Very often, by doing what seems to us a "small" good deed we never know what wonderful thing we have really done. And conversely, in committing what seems to us a "small" transgression, we are causing a terrible catastrophe. As in the following story:

A wealthy merchant once bought a masterpiece of a chandelier for his home, it was made of crystal and precious stones. A real fortune.

To hang this massive beautiful chandelier a hole was drilled in the ceiling, through which a rope was run and fastened to a beam in the attic.

One day a beggar came for old clothes. He was told to go up to the attic, where their old clothes were stored. He went up, collected a bundle of clothes, then searched for a piece of string with which to tie it. He saw a rope wound around a nail and so with his pocketknife he cut the rope.

Crash! There was a terrific smash. The family then rushed to the attic crying: "You idiot! Look what you have done! You have ruined us!"

The poor beggar could not understand. "What do you mean, ruined you? All I did was to take a small piece of rope. Surely this did not ruin you?"

"Yes, all you did was take a small piece of rope. But it so happened that my precious chandelier hung by it. Now you have broken it beyond repair!

Each deed, no matter how seemingly small, may create or destroy worlds.

Sunday, August 23, 2009

Story - Tzedoko saved from being drafted!!

One day a chassid came to see Rabbi Menachem Mendel of Lubavitch (the third Chabad Rebbe). He told the Rebbe that his only son was about to be drafted into the Russian army. "Please, Rebbe," he entreated, "help us, save us."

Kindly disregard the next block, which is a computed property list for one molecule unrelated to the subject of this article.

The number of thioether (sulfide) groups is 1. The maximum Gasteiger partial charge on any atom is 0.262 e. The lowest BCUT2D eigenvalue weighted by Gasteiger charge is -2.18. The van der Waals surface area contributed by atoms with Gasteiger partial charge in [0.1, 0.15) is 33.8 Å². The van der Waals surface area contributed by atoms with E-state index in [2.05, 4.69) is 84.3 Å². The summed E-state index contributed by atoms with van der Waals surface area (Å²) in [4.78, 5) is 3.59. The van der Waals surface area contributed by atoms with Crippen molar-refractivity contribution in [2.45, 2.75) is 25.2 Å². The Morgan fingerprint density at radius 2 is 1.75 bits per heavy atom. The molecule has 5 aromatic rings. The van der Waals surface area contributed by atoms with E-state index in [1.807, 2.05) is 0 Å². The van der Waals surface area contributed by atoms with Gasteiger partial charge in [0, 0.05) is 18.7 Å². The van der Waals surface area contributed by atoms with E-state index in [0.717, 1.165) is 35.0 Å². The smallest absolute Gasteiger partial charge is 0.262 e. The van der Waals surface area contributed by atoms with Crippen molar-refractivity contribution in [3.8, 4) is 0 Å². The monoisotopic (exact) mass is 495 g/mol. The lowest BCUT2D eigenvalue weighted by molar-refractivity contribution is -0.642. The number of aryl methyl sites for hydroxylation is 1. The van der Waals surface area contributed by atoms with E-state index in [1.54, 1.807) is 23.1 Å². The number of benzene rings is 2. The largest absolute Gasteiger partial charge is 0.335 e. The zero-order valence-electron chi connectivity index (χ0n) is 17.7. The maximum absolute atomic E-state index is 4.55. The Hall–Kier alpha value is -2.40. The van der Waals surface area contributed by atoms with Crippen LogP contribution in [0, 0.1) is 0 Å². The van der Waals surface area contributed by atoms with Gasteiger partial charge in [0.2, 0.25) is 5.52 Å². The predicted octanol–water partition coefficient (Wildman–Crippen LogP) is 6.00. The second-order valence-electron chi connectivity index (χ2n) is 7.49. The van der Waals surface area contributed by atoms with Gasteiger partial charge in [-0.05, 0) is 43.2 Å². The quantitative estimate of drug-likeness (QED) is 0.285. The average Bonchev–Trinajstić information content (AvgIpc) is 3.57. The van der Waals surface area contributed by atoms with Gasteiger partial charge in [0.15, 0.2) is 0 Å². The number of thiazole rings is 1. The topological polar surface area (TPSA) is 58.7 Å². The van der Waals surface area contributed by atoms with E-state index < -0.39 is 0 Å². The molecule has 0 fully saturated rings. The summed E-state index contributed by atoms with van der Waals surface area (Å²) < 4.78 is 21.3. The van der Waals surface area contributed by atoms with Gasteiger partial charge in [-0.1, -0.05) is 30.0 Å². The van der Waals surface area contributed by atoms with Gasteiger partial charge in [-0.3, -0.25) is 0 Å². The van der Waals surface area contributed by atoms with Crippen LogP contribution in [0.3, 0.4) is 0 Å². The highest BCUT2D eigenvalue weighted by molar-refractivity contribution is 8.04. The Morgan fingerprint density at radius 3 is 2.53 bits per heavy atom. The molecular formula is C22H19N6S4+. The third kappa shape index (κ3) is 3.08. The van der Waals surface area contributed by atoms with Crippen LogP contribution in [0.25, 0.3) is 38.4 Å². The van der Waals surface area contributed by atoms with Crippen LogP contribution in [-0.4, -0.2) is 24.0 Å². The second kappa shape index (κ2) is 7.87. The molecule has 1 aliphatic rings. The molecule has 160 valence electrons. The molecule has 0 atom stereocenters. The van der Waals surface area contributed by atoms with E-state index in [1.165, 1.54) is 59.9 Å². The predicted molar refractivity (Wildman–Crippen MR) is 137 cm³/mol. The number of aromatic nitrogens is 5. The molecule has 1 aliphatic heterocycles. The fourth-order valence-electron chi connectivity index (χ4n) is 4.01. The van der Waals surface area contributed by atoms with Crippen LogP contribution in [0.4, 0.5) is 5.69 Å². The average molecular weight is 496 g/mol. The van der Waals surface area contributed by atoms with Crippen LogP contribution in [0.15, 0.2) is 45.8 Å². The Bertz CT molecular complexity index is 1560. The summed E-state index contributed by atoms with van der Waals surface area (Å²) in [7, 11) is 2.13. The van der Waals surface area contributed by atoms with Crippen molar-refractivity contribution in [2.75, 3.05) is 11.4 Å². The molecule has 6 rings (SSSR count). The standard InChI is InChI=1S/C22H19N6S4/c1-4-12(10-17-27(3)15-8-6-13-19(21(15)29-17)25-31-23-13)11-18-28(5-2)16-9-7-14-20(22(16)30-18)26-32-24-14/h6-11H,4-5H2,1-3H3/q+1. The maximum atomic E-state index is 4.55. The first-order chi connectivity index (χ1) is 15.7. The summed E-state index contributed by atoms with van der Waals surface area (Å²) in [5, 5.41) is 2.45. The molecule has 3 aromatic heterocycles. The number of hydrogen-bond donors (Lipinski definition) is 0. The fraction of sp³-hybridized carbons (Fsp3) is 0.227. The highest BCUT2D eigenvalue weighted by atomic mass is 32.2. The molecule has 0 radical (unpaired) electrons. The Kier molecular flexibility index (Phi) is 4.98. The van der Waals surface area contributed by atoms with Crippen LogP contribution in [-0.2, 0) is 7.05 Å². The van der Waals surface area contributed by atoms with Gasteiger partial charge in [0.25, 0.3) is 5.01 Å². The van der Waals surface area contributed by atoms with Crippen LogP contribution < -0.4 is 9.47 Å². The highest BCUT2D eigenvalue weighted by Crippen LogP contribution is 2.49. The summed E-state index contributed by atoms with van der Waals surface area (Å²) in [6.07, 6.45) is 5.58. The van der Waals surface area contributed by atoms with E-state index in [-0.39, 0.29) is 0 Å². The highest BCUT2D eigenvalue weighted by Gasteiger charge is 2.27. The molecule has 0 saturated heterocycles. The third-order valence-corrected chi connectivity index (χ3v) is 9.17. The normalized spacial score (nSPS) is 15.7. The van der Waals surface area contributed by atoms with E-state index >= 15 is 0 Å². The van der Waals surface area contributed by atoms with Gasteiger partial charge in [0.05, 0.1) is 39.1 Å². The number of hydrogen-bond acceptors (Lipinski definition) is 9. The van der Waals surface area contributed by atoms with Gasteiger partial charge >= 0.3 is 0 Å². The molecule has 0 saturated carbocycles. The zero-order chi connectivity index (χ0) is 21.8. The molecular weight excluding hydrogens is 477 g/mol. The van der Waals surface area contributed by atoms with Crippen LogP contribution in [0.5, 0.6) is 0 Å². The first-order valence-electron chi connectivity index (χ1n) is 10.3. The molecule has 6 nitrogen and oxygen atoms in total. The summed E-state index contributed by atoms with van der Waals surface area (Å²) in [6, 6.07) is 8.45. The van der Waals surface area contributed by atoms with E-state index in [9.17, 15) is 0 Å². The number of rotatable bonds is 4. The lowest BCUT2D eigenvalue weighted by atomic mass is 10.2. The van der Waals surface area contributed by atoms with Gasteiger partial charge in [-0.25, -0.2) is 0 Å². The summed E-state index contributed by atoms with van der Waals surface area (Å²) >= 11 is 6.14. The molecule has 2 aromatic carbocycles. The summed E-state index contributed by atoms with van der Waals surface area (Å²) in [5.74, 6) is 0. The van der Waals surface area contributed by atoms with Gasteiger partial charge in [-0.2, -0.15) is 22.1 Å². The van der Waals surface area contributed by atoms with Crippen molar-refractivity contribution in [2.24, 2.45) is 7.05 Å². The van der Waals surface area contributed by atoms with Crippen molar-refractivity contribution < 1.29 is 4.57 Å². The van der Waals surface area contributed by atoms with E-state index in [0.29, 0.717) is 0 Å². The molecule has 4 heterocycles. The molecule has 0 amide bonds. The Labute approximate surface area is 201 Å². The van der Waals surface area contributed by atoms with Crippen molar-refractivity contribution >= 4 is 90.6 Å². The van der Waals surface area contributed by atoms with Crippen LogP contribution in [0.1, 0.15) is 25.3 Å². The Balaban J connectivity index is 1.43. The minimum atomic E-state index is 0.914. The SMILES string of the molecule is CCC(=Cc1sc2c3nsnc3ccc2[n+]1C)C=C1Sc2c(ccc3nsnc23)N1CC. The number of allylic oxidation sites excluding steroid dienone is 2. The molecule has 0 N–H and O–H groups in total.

Rabbi Menachem Mendel shook his head sadly: "I'm sorry, I cannot help you in this matter."

This chassid happened to be close with the Rebbe's youngest son (and eventual successor) Rabbi Shmuel; known as the Maharash. And so when he left the Rebbe's room, he ran to Rabbi Shmuel and told him his problem. Rabbi Shmuel promised that he would do his best to influence his father, but when he went to the Rebbe and spoke on the chassid's behalf, he too was told, "I cannot help him at all.

A few days later, to every ones delight they heard that the chassid's son had been released, and for no apparent reason.

Being that Reb Shmuel, (the Rebbe's son) was very curious to find out the course of events that had transpired, he asked the Chasid and his wife to describe what had happened on that day their son was supposed to have been drafted.

"On that very day", they began to relate, "a poor person came to the house and asked us to give him something to eat. At first we told him that we were so worried about our son who was going to be drafted that day that we really couldn't deal with him. But then he pleaded with us: it had been a long time since he had eaten anything at all and he was starving, and how could it be that a Jew did not have time or food for another Jew who was so hungry! We realized our mistake and served him a huge meal, from what we had prepared to be a special farewell meal for our son. Then..."

At this point Rabbi Shmuel interjected, "Thank you, I heard enough. Everything is clear now."